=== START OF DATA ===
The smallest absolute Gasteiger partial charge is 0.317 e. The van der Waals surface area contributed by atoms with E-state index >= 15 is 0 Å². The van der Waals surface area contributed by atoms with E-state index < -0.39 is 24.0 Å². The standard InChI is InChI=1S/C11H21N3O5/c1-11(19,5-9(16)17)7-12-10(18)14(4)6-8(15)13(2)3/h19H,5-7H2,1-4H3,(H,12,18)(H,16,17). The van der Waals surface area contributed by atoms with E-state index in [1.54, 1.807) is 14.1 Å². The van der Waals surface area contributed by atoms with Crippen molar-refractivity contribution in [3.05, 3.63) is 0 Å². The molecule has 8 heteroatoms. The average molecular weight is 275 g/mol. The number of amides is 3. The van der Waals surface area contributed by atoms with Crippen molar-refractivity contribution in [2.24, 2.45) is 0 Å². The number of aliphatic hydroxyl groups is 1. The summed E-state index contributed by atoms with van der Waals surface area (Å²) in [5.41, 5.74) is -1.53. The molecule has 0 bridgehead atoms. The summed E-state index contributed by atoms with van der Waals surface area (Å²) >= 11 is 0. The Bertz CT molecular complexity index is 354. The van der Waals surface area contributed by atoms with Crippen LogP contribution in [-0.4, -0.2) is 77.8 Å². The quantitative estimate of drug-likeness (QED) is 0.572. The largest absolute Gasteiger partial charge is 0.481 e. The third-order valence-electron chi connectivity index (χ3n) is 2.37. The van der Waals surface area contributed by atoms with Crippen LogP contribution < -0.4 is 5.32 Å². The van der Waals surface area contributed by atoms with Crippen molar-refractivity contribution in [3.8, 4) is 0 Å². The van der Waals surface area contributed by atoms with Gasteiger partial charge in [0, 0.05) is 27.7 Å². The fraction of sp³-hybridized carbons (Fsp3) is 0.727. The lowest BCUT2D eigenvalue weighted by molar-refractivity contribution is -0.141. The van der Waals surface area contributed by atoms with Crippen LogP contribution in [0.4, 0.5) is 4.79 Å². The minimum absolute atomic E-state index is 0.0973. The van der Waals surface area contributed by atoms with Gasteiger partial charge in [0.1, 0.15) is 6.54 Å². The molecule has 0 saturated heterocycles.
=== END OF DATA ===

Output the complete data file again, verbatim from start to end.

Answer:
The smallest absolute Gasteiger partial charge is 0.317 e. The van der Waals surface area contributed by atoms with E-state index >= 15 is 0 Å². The van der Waals surface area contributed by atoms with E-state index < -0.39 is 24.0 Å². The standard InChI is InChI=1S/C11H21N3O5/c1-11(19,5-9(16)17)7-12-10(18)14(4)6-8(15)13(2)3/h19H,5-7H2,1-4H3,(H,12,18)(H,16,17). The van der Waals surface area contributed by atoms with E-state index in [1.54, 1.807) is 14.1 Å². The van der Waals surface area contributed by atoms with Crippen molar-refractivity contribution in [3.05, 3.63) is 0 Å². The molecule has 8 heteroatoms. The average molecular weight is 275 g/mol. The number of amides is 3. The van der Waals surface area contributed by atoms with Crippen molar-refractivity contribution in [2.24, 2.45) is 0 Å². The number of aliphatic hydroxyl groups is 1. The summed E-state index contributed by atoms with van der Waals surface area (Å²) in [5.41, 5.74) is -1.53. The molecule has 0 bridgehead atoms. The summed E-state index contributed by atoms with van der Waals surface area (Å²) >= 11 is 0. The Bertz CT molecular complexity index is 354. The van der Waals surface area contributed by atoms with Crippen LogP contribution in [-0.4, -0.2) is 77.8 Å². The quantitative estimate of drug-likeness (QED) is 0.572. The largest absolute Gasteiger partial charge is 0.481 e. The third-order valence-electron chi connectivity index (χ3n) is 2.37. The van der Waals surface area contributed by atoms with Crippen LogP contribution < -0.4 is 5.32 Å². The van der Waals surface area contributed by atoms with Crippen molar-refractivity contribution in [3.8, 4) is 0 Å². The van der Waals surface area contributed by atoms with Gasteiger partial charge in [0, 0.05) is 27.7 Å². The fraction of sp³-hybridized carbons (Fsp3) is 0.727. The lowest BCUT2D eigenvalue weighted by molar-refractivity contribution is -0.141. The van der Waals surface area contributed by atoms with Crippen LogP contribution in [0.4, 0.5) is 4.79 Å². The minimum absolute atomic E-state index is 0.0973. The van der Waals surface area contributed by atoms with Gasteiger partial charge in [0.1, 0.15) is 6.54 Å². The molecule has 0 saturated heterocycles.